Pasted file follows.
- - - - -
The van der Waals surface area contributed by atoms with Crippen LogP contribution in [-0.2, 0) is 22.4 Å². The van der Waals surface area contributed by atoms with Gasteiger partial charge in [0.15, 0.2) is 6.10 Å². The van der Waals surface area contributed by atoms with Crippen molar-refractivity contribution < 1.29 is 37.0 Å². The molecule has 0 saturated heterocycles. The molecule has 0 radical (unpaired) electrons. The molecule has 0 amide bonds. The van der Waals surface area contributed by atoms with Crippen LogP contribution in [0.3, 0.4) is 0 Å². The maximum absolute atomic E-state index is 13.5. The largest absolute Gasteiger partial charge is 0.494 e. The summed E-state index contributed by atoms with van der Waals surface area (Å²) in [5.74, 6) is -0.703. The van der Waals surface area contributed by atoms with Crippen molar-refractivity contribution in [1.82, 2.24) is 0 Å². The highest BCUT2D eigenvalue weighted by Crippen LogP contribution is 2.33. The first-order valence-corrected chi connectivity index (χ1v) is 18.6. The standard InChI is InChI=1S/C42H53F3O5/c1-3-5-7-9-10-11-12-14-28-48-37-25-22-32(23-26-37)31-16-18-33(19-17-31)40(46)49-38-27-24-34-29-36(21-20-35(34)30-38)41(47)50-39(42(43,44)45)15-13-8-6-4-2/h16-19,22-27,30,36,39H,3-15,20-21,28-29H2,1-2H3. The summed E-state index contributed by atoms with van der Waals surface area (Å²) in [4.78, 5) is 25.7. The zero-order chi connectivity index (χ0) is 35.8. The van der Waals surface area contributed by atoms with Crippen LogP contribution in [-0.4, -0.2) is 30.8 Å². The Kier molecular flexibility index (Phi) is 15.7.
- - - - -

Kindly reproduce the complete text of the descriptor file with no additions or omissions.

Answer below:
The van der Waals surface area contributed by atoms with Crippen LogP contribution in [-0.2, 0) is 22.4 Å². The van der Waals surface area contributed by atoms with Gasteiger partial charge in [0.15, 0.2) is 6.10 Å². The van der Waals surface area contributed by atoms with Crippen molar-refractivity contribution < 1.29 is 37.0 Å². The molecule has 0 saturated heterocycles. The molecule has 0 radical (unpaired) electrons. The molecule has 0 amide bonds. The van der Waals surface area contributed by atoms with Crippen LogP contribution in [0.3, 0.4) is 0 Å². The maximum absolute atomic E-state index is 13.5. The largest absolute Gasteiger partial charge is 0.494 e. The summed E-state index contributed by atoms with van der Waals surface area (Å²) in [5.74, 6) is -0.703. The van der Waals surface area contributed by atoms with Crippen molar-refractivity contribution in [1.82, 2.24) is 0 Å². The highest BCUT2D eigenvalue weighted by Crippen LogP contribution is 2.33. The first-order valence-corrected chi connectivity index (χ1v) is 18.6. The standard InChI is InChI=1S/C42H53F3O5/c1-3-5-7-9-10-11-12-14-28-48-37-25-22-32(23-26-37)31-16-18-33(19-17-31)40(46)49-38-27-24-34-29-36(21-20-35(34)30-38)41(47)50-39(42(43,44)45)15-13-8-6-4-2/h16-19,22-27,30,36,39H,3-15,20-21,28-29H2,1-2H3. The summed E-state index contributed by atoms with van der Waals surface area (Å²) in [4.78, 5) is 25.7. The zero-order chi connectivity index (χ0) is 35.8. The van der Waals surface area contributed by atoms with Crippen LogP contribution in [-0.4, -0.2) is 30.8 Å². The Kier molecular flexibility index (Phi) is 15.7.